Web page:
Broadly, the 8 countries examined in the volume can be grouped into three different categories: those that are vibrant and have embraced the western model of freedom, those that are in transition toward greater freedom, and those that espouse relatively controlled and responsible media system.
India, the Philippines and Thailand, more or less, fit in the first category. With the exception of a brief period in 1975-77, India’s press has enjoyed full freedom since the independence of the country in 1947. Sunanda K Dutta Ray writes that in the early years following independence, the media took their job as a public mission, and voluntarily remained subservient to the government. However, in the subsequent decades the symbiotic relationship between politics and the press has taken several turns, from close allies to ferocious foes. Also, the extremes of poverty and wealth have affected public access to media. Television and the new media have further democratized communication, but it is only the print media in India that have contributed to political participation and exchange of ideas. The Indian press, writes Ajit Bhattacharya (“Rise and Decline of the Democratic Press In India”), is one of the freest in the world yet it faces many of the same problems that persist in the region, such as increasing trend toward concentration, commercialization, the media’s hostility towards media reforms, and the challenges of balancing the long-held responsibility of sustaining national unity of a culturally and linguistically diverse country with the expanding business interests (p.66-71).
The Philippines’ media is back-dropped by a long history of governmental control, especially under Spanish, American and Japanese colonial rules, and then the repressive martial law (1972-1986). The nation’s media appear vibrant and free but are also accompanied by a range of problems. Glenda M. Gloria (“Media and Democracy in the Philippines”) lists slow electoral reforms, harassment of media from government and organized groups, media concentration and commercialization, media corruption, pre-occupation with expose-and-oppose type of reportage as some of the major vexing problems. However, Higino A Ables (“Country Report: Philippine”) writes, the 1986 military revolt that brought power to the people and a democratic constitution, has given way to an increasingly democratic media, and that the mass media have never been stronger than at present in relation to the government (p.161). Thailand is another example. Prangtip Daorueng (“Media and Democracy in Thailand: A Journalist’s Experience) writes that the Thai press now enjoys “concrete freedom” (p.203), and that several steps have been taken toward the development of media infrastructure, such as drafting liberal media policies and establishing training institutes. The media’s role in promoting free market economy has been acknowledged, but commercial freedom remains a challenge to the media.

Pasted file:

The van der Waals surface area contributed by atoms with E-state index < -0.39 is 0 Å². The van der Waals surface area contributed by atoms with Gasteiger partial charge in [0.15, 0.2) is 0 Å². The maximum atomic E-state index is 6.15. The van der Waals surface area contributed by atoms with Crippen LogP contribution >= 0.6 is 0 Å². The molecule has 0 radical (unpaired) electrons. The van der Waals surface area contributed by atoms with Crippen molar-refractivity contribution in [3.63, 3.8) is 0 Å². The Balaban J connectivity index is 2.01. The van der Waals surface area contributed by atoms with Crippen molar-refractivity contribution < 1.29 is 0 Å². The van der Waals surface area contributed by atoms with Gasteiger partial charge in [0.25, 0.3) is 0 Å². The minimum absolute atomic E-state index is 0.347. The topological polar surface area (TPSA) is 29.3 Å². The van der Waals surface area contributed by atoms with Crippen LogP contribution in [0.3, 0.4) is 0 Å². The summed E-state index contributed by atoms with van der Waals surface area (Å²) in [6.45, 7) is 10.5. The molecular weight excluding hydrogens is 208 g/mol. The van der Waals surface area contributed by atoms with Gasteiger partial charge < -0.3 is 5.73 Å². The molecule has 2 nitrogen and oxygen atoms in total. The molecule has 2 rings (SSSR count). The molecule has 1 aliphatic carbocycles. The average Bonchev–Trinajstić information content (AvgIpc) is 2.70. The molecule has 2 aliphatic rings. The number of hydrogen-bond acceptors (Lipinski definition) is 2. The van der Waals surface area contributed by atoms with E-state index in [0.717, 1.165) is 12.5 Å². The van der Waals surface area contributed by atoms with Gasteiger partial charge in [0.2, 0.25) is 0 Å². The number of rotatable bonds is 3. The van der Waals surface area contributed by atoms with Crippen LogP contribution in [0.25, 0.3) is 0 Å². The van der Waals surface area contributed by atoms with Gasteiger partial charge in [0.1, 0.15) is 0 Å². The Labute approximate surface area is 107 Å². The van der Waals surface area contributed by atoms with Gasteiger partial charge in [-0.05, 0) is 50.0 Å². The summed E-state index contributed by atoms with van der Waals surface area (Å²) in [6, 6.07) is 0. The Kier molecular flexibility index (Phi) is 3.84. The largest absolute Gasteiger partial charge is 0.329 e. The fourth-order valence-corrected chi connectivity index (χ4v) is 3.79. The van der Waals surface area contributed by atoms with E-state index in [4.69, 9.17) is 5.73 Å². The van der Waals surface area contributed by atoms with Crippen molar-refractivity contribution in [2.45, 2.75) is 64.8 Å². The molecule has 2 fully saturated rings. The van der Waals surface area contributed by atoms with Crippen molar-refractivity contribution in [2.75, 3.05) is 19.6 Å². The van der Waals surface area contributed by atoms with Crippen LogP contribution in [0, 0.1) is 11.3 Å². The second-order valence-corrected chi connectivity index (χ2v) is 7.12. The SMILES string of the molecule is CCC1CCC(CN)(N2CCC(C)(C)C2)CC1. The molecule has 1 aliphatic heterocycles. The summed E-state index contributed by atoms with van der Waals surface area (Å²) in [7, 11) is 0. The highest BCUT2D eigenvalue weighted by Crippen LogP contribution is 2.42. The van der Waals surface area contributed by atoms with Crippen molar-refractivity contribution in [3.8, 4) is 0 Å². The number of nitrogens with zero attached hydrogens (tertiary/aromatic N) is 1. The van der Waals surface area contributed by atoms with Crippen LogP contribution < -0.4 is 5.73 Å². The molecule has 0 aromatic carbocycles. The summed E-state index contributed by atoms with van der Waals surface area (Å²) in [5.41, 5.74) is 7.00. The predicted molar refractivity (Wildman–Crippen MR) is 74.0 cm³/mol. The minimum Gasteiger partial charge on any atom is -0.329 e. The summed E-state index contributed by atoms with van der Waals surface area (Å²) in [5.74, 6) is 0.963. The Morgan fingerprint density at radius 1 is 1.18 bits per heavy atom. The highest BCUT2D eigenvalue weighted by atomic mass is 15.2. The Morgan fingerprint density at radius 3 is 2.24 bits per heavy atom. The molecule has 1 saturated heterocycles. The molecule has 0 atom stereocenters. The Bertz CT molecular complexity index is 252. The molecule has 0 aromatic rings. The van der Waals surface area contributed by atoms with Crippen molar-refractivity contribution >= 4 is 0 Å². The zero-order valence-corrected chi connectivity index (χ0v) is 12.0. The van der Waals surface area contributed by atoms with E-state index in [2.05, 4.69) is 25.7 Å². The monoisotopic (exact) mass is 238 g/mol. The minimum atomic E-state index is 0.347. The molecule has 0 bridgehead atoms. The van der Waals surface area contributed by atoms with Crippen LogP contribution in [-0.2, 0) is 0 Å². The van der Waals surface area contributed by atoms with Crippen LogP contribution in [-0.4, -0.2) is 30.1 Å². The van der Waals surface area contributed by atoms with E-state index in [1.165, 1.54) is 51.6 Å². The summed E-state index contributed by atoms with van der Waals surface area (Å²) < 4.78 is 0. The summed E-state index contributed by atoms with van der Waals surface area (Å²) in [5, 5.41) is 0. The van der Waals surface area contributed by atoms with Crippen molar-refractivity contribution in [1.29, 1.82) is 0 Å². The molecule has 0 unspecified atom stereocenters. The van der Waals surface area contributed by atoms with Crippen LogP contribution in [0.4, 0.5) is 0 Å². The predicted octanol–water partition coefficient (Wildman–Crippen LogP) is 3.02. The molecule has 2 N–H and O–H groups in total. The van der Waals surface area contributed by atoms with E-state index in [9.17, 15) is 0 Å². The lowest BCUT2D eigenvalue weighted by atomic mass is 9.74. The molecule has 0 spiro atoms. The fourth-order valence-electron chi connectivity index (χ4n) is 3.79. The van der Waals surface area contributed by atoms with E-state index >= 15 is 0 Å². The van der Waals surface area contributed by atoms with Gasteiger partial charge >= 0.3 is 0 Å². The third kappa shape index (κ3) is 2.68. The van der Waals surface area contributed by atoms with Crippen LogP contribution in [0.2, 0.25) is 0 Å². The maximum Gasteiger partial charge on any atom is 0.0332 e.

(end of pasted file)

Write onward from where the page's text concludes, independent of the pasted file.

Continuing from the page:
Indonesia, Cambodia, and Pakistan are seen geared towards greater freedom. Abdul Razak (“Role of Media in Promoting Democracy”) provides a brief history of politics and media in Indonesia, and cites some of the major problems for democratization since the 18the century when the country was colonized by the Dutch: extreme cultural, ethnic and linguistic polarization, continued wars in earlier part of the century, political factionalism, partisan press, and a loyal press during the “guided democratic rule of President Soekarno. M Alwi Dahlan’s (“The Indonesian Experience”) case study of the interaction between government and the press in the context of Asian crisis provides a focused look into the contemporary democratic role of the press in Indonesia. He shows that the Indonesian media is undergoing an ideological transformation following the crisis. Media control, and growing demand for mass media are things of the past, and media reform is the next stage. Analyzing the various political, cultural, and economic factors that contributed to the crisis, he calls on the media to report on business ethics, rule of law, corporate morality, and promote good governance, transparency and public participation in policy issues (p. 94).
The third and the fourth chapters explore the chaotic political and media history of Cambodia. The controlled environment during the French colonial rule until late 50s, devastating civil war during the early 70s, and democratic reforms following U.N. interventions in the 80s have largely shaped the history of Cambodian media. Today, Sekh Barisoth (Country Report: Combodia”) writes, the press enjoys full freedom but their role in democratization is quite limited. He blames the “paternalistic” leadership (p. 29) for the poor performance. He calls for a responsible partnership between the government and the press, because he believes that democracy and development cannot be realized unless they work together. Lor Chandra (Media in Cambodia’s Emerging Democracy) cites factionalism, political patronage, lack of journalistic skills, culture of intolerance and violence against media professionals as the main obstacles to the democratic process.